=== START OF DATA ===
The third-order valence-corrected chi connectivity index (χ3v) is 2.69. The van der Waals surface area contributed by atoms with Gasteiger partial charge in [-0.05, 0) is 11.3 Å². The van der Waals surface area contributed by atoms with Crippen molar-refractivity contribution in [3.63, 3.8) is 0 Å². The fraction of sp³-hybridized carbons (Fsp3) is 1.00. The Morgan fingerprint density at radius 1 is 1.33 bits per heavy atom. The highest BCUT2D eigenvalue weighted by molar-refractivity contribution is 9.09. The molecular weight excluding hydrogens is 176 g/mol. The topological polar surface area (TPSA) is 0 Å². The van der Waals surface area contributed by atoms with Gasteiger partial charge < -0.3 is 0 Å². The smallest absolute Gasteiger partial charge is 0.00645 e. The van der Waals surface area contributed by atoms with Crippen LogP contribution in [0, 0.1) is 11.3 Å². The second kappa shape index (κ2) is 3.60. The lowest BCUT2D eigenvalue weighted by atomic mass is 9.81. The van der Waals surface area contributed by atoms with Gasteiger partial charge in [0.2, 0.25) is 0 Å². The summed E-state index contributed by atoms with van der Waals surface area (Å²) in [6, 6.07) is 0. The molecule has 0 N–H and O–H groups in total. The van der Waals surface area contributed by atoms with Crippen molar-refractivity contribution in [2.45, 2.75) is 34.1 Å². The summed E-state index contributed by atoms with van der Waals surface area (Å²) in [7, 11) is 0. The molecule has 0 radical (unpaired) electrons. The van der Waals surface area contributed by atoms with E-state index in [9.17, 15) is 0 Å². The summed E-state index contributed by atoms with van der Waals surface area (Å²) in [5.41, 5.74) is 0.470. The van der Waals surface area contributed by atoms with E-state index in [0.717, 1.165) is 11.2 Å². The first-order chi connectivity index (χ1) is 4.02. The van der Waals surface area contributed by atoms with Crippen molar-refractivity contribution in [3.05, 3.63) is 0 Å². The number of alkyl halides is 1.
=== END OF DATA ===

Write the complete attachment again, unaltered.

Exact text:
The third-order valence-corrected chi connectivity index (χ3v) is 2.69. The van der Waals surface area contributed by atoms with Gasteiger partial charge in [-0.05, 0) is 11.3 Å². The van der Waals surface area contributed by atoms with Crippen molar-refractivity contribution in [3.63, 3.8) is 0 Å². The fraction of sp³-hybridized carbons (Fsp3) is 1.00. The Morgan fingerprint density at radius 1 is 1.33 bits per heavy atom. The highest BCUT2D eigenvalue weighted by molar-refractivity contribution is 9.09. The molecular weight excluding hydrogens is 176 g/mol. The topological polar surface area (TPSA) is 0 Å². The van der Waals surface area contributed by atoms with Gasteiger partial charge < -0.3 is 0 Å². The smallest absolute Gasteiger partial charge is 0.00645 e. The van der Waals surface area contributed by atoms with Crippen LogP contribution in [0, 0.1) is 11.3 Å². The second kappa shape index (κ2) is 3.60. The lowest BCUT2D eigenvalue weighted by atomic mass is 9.81. The van der Waals surface area contributed by atoms with Gasteiger partial charge in [0.2, 0.25) is 0 Å². The summed E-state index contributed by atoms with van der Waals surface area (Å²) in [6, 6.07) is 0. The molecule has 0 N–H and O–H groups in total. The van der Waals surface area contributed by atoms with Crippen molar-refractivity contribution in [2.45, 2.75) is 34.1 Å². The summed E-state index contributed by atoms with van der Waals surface area (Å²) in [7, 11) is 0. The molecule has 0 radical (unpaired) electrons. The van der Waals surface area contributed by atoms with E-state index in [9.17, 15) is 0 Å². The summed E-state index contributed by atoms with van der Waals surface area (Å²) in [5.41, 5.74) is 0.470. The van der Waals surface area contributed by atoms with E-state index in [0.717, 1.165) is 11.2 Å². The first-order chi connectivity index (χ1) is 4.02. The van der Waals surface area contributed by atoms with Crippen molar-refractivity contribution in [3.05, 3.63) is 0 Å². The number of alkyl halides is 1.